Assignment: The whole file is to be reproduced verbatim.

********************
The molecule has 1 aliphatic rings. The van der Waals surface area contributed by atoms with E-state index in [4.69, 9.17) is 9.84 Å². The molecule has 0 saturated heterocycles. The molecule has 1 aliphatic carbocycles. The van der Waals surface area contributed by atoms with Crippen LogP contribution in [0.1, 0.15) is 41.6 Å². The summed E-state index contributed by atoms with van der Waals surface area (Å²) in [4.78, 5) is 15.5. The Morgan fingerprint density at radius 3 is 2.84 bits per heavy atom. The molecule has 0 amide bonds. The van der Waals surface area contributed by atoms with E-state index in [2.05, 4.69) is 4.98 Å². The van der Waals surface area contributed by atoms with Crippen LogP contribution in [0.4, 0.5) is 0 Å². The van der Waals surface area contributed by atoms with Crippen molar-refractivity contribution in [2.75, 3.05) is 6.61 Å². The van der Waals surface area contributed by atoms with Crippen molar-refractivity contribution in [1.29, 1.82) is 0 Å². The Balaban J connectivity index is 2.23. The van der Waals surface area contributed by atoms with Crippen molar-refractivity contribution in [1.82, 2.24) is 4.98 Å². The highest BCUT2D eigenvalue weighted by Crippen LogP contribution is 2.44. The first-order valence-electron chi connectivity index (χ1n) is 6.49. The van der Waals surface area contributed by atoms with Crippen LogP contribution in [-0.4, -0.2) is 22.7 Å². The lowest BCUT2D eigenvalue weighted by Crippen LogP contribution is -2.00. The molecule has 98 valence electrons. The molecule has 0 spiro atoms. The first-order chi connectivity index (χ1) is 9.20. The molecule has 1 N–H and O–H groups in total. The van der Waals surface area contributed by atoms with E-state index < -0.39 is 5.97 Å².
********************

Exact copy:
The molecule has 1 aliphatic rings. The van der Waals surface area contributed by atoms with E-state index in [4.69, 9.17) is 9.84 Å². The molecule has 0 saturated heterocycles. The molecule has 1 aliphatic carbocycles. The van der Waals surface area contributed by atoms with Crippen LogP contribution in [0.1, 0.15) is 41.6 Å². The summed E-state index contributed by atoms with van der Waals surface area (Å²) in [4.78, 5) is 15.5. The Morgan fingerprint density at radius 3 is 2.84 bits per heavy atom. The molecule has 0 amide bonds. The van der Waals surface area contributed by atoms with E-state index in [2.05, 4.69) is 4.98 Å². The van der Waals surface area contributed by atoms with Crippen LogP contribution in [0.4, 0.5) is 0 Å². The van der Waals surface area contributed by atoms with Crippen molar-refractivity contribution in [2.75, 3.05) is 6.61 Å². The van der Waals surface area contributed by atoms with Crippen molar-refractivity contribution in [1.29, 1.82) is 0 Å². The Balaban J connectivity index is 2.23. The van der Waals surface area contributed by atoms with Crippen molar-refractivity contribution in [1.82, 2.24) is 4.98 Å². The highest BCUT2D eigenvalue weighted by Crippen LogP contribution is 2.44. The first-order valence-electron chi connectivity index (χ1n) is 6.49. The van der Waals surface area contributed by atoms with Crippen LogP contribution in [-0.4, -0.2) is 22.7 Å². The lowest BCUT2D eigenvalue weighted by Crippen LogP contribution is -2.00. The molecule has 98 valence electrons. The molecule has 0 spiro atoms. The first-order chi connectivity index (χ1) is 9.20. The molecule has 1 N–H and O–H groups in total. The van der Waals surface area contributed by atoms with E-state index < -0.39 is 5.97 Å².